How damaged and/or severe the wounds are depends entirely on several circumstances; the location of the wounds, which organs might be hit, the ammo used, the distance you were shot from, the amount of times you have been shot, etc, etc. The game will then calculate how impaired the character will be from the wound and what amount of care is needed to fix the wound.
If you were shot in the shoulder then you will only use the other arm for your rifle and be very inaccurate when firing and if you were shot in the leg then you will be limping and if you were badly shot then you will be crawling on the floor, if you can get to safety and apply first aid then you can get back up again. If you were shot in the head then you're dead.

However, I can't see this working with how modern-day fps enemies react and shoot, so we will have to write them to be shooting at a fair level of accuracy instead of an impossible to beat one and make the accuracy of the weapons more fair to the player. The enemies work on the same health mechanic as the player too and you can have like a system where the game randomly decides if the npc can still crawl around or take out a firearm when you look away (depending on their condition, of course).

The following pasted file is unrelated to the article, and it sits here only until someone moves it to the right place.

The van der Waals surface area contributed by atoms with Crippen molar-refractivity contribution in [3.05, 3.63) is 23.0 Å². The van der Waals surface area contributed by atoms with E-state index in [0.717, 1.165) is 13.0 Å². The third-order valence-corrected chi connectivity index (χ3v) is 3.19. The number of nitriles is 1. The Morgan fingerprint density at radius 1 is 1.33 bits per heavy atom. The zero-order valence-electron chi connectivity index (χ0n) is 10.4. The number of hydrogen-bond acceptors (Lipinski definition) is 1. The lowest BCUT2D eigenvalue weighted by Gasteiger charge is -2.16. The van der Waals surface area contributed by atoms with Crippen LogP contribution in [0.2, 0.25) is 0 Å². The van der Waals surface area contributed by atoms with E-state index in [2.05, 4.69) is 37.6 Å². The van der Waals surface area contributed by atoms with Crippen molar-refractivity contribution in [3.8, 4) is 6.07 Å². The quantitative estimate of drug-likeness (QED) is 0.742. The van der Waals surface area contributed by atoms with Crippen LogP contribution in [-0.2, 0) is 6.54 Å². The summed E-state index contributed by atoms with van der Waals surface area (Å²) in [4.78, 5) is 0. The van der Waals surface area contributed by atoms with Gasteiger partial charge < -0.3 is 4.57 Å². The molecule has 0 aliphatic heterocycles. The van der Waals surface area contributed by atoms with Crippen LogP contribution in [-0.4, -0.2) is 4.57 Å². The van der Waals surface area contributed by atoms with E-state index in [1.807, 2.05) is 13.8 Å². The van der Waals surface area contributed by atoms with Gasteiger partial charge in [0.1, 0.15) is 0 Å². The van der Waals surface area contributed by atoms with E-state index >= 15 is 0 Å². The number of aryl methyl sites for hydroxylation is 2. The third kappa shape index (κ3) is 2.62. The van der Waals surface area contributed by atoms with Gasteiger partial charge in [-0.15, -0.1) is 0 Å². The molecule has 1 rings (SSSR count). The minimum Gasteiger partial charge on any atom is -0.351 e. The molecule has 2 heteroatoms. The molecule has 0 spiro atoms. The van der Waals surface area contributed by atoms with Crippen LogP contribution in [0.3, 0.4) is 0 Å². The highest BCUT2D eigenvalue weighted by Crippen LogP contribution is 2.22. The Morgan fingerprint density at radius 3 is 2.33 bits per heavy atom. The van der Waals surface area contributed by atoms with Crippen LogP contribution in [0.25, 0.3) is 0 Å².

It's difficult for me to fit and explain the whole spectrum of this idea in one post but basically you just play around with what I mentioned and keep adding things to the game to make the health system more engaging like only being able to use certain kinds of first aid for certain wounds to name but one example.

Without health restoratives, you're also limiting the means by which the player can be rewarded for exploring or finding secrets.

And getting severely injured and possibly ending up in a no-won situation is definitely an incentive to explore.

I have to admit the "walk it off" system would work well in multiplayer by discouraging camping.

what about Operation Flashpoint; Dragon Rising? that is about as realistic as it is ever gona get.

I like the idea of the luck system, which could be mixed in with who is actually shooting at you--wheteher its a regular grunt who might be more interested in keeping his head down, or Mr Super Sniper who's up in That Building Somewhere. it would affect the way you behaved to certain AI.

I like the old fashioned health pack--I know it's unrealistic when Lara is lugging 99 health packs around with her, but considering that she's already got 25 types of guns in that tiny backpack anyway. But I remember first playing Tomb Raider, and health being a vital part of how I played the game, deciding when to use and when to wait and hope I found another one.